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Fewer And Fewer Accidents Caused By Alcohol

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Fewer And Fewer Accidents Caused By Alcohol
Fewer And Fewer Accidents Caused By Alcohol

Video: Fewer And Fewer Accidents Caused By Alcohol

Video: Fewer And Fewer Accidents Caused By Alcohol
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Fewer and fewer people in Germany are killed by alcohol in road traffic. However, the experts are concerned about developments in connection with illegal intoxicants.

At first glance, the news is surprising: "Basically, the number of accidents under the influence of alcohol is declining," explains Erwin Grosse from the Association against Alcohol and Drugs in Road Traffic (BADS) in Hamburg. "With regard to drug use behind the wheel, it can be said that the number of drivers caught and the number of accidents is increasing." But while one of them sounds like the all-clear and the other like imminent danger, the pure numbers show a different picture - because in the negative statistics, the problem of alcohol still has a considerable lead.

Around 50 deaths each year from drug accidents

But at least: there has been a drop of around a third in alcohol accidents with personal injury in the past ten years. As Sven Rademacher, spokesman for the German Road Safety Council (DVR) reports in Bonn, there were still 34,468 alcohol accidents in 1996 in which people were injured. In 2000 there were 27,375, in 2005 the number fell further to 22,004.

But while progress is being made with alcohol-related accidents, on the other hand the number of drug accidents is increasing - albeit at a lower level: «According to statistics, in 1995 there were 607 accidents under the influence of so-called other intoxicating substances in which people were harmed », says Sven Rademacher. In figures, this means: In 2000, one of the drivers was found to have used drugs in 1,015 accidents. In 2004 the number reached its highest level of 1521 and then fell again in 2005 to 1,373.

The numbers of those killed developed accordingly: According to statistics, 17 people died in accidents under the influence of drugs in 1995, 55 in 2000 and 51 in 2005. In 1996, accidents under the influence of alcohol led to 1472 fatalities, compared with 603 in 2005.

Drug detection is still uncharted territory

However, the experts do not agree on what triggered the developments: "The fact that the number of drivers under the influence of drugs is increasing ultimately only means that more people were caught during the controls," says Bastian Roet, traffic sociologist at the Automobile Club of Germany (AvD). Because while alcohol control has long been part of the standard range of the police, the prosecution of drug offenses in road traffic is still uncharted territory - even if you learned about it very quickly.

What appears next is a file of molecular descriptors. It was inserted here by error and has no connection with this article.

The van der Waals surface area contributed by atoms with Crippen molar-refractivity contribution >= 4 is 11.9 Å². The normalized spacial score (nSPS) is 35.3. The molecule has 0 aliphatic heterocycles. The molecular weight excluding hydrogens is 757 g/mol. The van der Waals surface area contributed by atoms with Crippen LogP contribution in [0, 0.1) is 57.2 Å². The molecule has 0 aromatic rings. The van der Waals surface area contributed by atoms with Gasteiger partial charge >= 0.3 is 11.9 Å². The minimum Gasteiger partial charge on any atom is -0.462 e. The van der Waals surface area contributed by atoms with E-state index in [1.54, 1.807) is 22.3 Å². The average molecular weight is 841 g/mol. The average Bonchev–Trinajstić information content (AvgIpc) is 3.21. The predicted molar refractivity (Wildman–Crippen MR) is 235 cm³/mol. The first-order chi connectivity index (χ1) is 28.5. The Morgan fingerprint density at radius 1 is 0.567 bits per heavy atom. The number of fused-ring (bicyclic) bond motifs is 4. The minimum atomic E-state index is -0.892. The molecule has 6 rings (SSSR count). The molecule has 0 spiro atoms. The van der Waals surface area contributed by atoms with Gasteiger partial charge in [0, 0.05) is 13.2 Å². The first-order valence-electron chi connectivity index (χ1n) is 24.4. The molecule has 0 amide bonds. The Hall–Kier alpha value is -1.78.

"When it comes to drug controls, you have to rely on the police officers being well trained in this area," explains Erwin Grosse. This is actually the case more and more often, so that corresponding offenses are also found more frequently. The background to this is, on the one hand, the “early detection of the pupils” - in other words, the ability to perceive something suspicious in the driver's pupils with regard to the influence of drugs. On the other hand, test devices that can quickly determine corresponding values are also increasingly being used.

In the opinion of the experts, the unanswered question is whether the number of journeys under the influence of drugs is actually increasing, or whether the better control methods merely reveal such traffic offenders more often. With alcohol, on the other hand, it is easier to understand the development. “When the limit of 0.8 per mille applied, it was clear to everyone that they could drink a few glasses. At 0.5 per mil, on the other hand, the risk of exceeding the limit is greater,”says Erwin Grosse. "But a limit of 0.0 per thousand would be ideal - then there would be no detection difficulties."

'Safe' regions for alcohol drivers

The experts agree on one point: "In general, alcohol and drugs have no place in traffic," summarizes Bastian Roet. The question, however, is whether stronger and better controls are the best way forward. "People's understanding is just as important." It is therefore important to continue to educate drivers about the dangers of drugs and drink-driving. In addition, you have to give them the feeling that if they violate the law, they actually run the risk of being caught. "The fact is that there are still regions today where it is clear to a driver that if he violates the law, nobody will catch him on the road anyway."

But there can also be successes through new ideas. Roet points to a project from Sweden with which one specifically addressed young drivers: "The idea was promoted that a group would choose a driver who promised not to drink alcohol that evening," says Roet. In return, the remaining members of the group then paid their driver, for example, entry to the club or disco and also paid for his - non-alcoholic - drinks. «The project was a success. If you try something like this with us, someone may voluntarily say "I'm driving today" because of the expected benefits."

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